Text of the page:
PITTSBURGH—Carnegie Mellon University Computer Science Professor Manuela Veloso hasbeen named the Herbert A. Simon Professor of Computer Science.
The chaired professorship is named after the late Herbert A. Simon, university professor andNobel Laureate who helped to found the field of artificial intelligence and establish Carnegie Mellon as oneof the foremost computer science institutions in the world. University Professor Raj Reddy held the SimonChair in Computer Science from the time of its creation in 1992 until April 2005, when he was awarded theMozah Bint Nasser Chair of Computer Science and Robotics, a gift from the Qatar Foundation.
"It is especially fitting for Manuela to hold this chair, given her many contributions to the field ofartificial intelligence," said Randal E. Bryant, dean of the School of Computer Science.
Veloso's research focuses on the effective construction of teams of intelligent agents that combinecognition, perception, and action to address planning, execution and learning tasks—particularly inuncertain, dynamic and adversarial environments. To illustrate these concepts, Veloso develops teams ofrobot soccer agents that participate in the International RoboCup competitions (www.robocup.org).
"Building successful soccer robots requires solving many hard problems: computer vision, multiagentplanning and locomotion, and she does this in a way that motivates and excites students andspectators," Bryant said.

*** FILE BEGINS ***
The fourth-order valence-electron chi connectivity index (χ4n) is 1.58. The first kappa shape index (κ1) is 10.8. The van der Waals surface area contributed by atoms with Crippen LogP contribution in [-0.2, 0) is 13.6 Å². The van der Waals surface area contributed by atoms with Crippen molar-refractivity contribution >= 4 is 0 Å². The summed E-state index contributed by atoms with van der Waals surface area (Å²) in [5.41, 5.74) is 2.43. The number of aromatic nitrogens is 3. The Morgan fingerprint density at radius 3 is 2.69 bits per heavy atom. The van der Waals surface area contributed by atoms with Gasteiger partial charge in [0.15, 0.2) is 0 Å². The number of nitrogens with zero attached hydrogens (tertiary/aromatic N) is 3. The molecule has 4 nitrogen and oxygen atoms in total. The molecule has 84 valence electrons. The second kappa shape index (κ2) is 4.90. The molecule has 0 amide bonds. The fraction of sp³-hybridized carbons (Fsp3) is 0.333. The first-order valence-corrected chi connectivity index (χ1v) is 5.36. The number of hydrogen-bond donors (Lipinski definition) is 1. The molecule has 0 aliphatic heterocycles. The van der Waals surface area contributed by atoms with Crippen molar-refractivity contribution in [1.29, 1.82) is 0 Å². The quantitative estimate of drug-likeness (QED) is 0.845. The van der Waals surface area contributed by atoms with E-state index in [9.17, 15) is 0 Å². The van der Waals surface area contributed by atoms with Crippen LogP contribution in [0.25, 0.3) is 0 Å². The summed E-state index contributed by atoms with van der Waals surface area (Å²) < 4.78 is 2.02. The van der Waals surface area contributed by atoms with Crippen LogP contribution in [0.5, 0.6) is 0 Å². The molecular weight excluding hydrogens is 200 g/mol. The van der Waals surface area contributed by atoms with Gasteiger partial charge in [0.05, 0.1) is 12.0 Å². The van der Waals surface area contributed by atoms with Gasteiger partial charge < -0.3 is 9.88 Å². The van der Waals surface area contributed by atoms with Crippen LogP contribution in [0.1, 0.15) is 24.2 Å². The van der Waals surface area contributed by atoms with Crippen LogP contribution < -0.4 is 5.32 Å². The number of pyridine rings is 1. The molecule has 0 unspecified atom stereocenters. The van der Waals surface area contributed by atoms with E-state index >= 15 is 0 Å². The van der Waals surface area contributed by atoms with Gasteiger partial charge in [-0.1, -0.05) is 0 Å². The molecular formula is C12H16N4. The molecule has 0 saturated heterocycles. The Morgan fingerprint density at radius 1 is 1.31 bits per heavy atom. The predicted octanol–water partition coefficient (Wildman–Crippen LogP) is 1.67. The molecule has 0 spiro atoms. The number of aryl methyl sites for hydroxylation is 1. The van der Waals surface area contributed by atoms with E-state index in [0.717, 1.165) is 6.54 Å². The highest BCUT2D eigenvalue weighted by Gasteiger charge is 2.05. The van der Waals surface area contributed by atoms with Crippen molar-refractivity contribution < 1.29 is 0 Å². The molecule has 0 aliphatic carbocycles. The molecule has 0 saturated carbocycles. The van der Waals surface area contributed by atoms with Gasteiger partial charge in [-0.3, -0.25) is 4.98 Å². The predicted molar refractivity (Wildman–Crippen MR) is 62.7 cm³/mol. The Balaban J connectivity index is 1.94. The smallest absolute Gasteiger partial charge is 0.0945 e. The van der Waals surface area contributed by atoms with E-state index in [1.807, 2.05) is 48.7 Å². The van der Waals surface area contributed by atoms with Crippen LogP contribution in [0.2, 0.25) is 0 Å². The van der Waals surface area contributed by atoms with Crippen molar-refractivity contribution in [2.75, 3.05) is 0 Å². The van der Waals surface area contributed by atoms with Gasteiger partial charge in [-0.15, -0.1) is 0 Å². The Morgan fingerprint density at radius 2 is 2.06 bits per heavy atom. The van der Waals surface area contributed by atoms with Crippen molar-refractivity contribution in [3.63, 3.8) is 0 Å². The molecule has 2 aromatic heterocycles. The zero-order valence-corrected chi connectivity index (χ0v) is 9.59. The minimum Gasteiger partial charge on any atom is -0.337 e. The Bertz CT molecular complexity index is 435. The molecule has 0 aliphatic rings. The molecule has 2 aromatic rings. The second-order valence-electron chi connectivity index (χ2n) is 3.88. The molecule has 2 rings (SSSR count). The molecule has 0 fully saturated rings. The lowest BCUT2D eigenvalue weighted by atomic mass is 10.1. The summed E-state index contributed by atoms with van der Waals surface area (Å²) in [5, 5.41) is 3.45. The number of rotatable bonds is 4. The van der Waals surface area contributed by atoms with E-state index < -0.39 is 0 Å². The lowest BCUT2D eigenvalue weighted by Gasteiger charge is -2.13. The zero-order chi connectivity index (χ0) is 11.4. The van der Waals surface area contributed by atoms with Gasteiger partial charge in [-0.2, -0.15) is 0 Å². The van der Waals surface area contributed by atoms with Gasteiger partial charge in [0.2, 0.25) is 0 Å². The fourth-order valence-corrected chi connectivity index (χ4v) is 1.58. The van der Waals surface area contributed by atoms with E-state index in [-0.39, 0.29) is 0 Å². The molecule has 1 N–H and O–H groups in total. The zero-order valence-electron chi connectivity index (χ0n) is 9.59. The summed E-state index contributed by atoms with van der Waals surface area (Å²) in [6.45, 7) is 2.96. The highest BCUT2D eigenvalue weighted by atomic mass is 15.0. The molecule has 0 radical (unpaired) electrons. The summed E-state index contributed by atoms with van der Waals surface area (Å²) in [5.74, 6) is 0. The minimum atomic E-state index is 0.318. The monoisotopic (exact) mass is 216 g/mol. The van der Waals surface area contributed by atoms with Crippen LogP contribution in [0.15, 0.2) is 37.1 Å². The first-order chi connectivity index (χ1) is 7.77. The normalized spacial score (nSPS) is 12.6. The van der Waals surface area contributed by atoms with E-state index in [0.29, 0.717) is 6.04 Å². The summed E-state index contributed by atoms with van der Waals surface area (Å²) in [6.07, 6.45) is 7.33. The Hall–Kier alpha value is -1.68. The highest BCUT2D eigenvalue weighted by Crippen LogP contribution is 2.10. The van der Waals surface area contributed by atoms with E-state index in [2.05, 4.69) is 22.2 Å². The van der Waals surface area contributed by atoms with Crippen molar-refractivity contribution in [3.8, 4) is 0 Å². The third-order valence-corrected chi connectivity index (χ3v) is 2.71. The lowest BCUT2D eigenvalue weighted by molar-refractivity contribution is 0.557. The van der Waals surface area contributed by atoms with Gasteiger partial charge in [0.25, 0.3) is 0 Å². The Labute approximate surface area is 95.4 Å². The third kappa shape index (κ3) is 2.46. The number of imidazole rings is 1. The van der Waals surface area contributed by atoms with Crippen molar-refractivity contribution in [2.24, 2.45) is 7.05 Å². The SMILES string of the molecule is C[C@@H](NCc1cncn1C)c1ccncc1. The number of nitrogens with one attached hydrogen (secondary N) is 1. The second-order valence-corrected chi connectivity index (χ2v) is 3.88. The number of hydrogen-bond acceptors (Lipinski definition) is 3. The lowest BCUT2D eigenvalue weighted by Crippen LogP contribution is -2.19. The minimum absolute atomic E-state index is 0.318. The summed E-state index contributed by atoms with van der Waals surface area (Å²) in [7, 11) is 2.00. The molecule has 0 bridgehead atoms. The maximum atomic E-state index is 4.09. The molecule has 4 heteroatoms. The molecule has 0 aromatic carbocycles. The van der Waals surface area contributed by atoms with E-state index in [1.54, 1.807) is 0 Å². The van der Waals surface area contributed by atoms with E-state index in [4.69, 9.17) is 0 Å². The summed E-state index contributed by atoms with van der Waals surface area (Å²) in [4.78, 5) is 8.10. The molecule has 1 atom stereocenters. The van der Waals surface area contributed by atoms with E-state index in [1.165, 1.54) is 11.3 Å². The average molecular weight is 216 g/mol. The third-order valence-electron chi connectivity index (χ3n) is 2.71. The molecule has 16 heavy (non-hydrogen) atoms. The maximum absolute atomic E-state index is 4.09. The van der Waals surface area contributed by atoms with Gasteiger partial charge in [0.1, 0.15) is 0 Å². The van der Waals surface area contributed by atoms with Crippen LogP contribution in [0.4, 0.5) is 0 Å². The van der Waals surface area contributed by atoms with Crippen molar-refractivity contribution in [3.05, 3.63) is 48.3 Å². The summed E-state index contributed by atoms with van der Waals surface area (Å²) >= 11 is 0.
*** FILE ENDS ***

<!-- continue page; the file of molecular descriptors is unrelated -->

Veloso and her students have participated in RoboCup since its inception in 1997, competing inthe simulation league, small robot league and the league for Sony's AIBO legged robots. They have beenworld champions several times and have consistently placed among the top teams. Since 2004, she and hercolleagues have investigated a new human-robot soccer game with teams of humans and Segway robots.
Veloso is vice president of the RoboCup Federation. She was the general chair of theinternational RoboCup 2001 in Seattle, the first time the event was held in the United States. Veloso helpedto create and served as general chair of the first RoboCup American Open, which was held at CarnegieMellon in 2003.
In the most recent RoboCup U.S. Open, held last month in Atlanta, her teams brought home fourtrophies. In the AIBO league, the team of mostly undergraduate students was the best of the U.S. entrants,losing only to a team from Germany in a field of eight. In the small robot league, Carnegie Mellon entrantstook honors as the best U.S. team and for first place overall.
Veloso is an alumna of Carnegie Mellon, where she received her doctor's degree in computerscience in 1992. She earned her bachelor's degree in electrical engineering and a master's degree in electricaland computer engineering from the Instituto Superior Técnico in Lisbon, Portugal, in 1980 and 1984,respectively.
She is the editor of RoboCup-99: Robot Soccer World Cup III (Springer, 2000), SymbolicVisual Learning (Oxford Press, 1997), Case-Based Reasoning Research and Development (SpringerVerlag, 1995), and the author of Planning and Learning by Analogical Reasoning (Springer Verlag,1994). She has also authored more than 150 technical papers that have been presented at conferences andpublished in journals.
Veloso is a fellow of the American Association for Artificial Intelligence (AAAI), a seniormember of the IEEE and a member of the American Association for the Advancement of Science.
Veloso served as program co-chair of AAAI-05, the Twentieth National Conference on ArtificialIntelligence, which was held in Pittsburgh. She will be program chair of IJCAI-07, the TwentiethInternational Joint Conference on Artificial Intelligence, to be held in India in January 2007.
Her honors include a 1995 National Science Foundation Career Award, Carnegie Mellon'sFinmeccanica Chair in 1995 and the university's Allen Newell Medal for Excellence in Research in 1997.
A reception honoring Veloso and her achievements will be held later this year.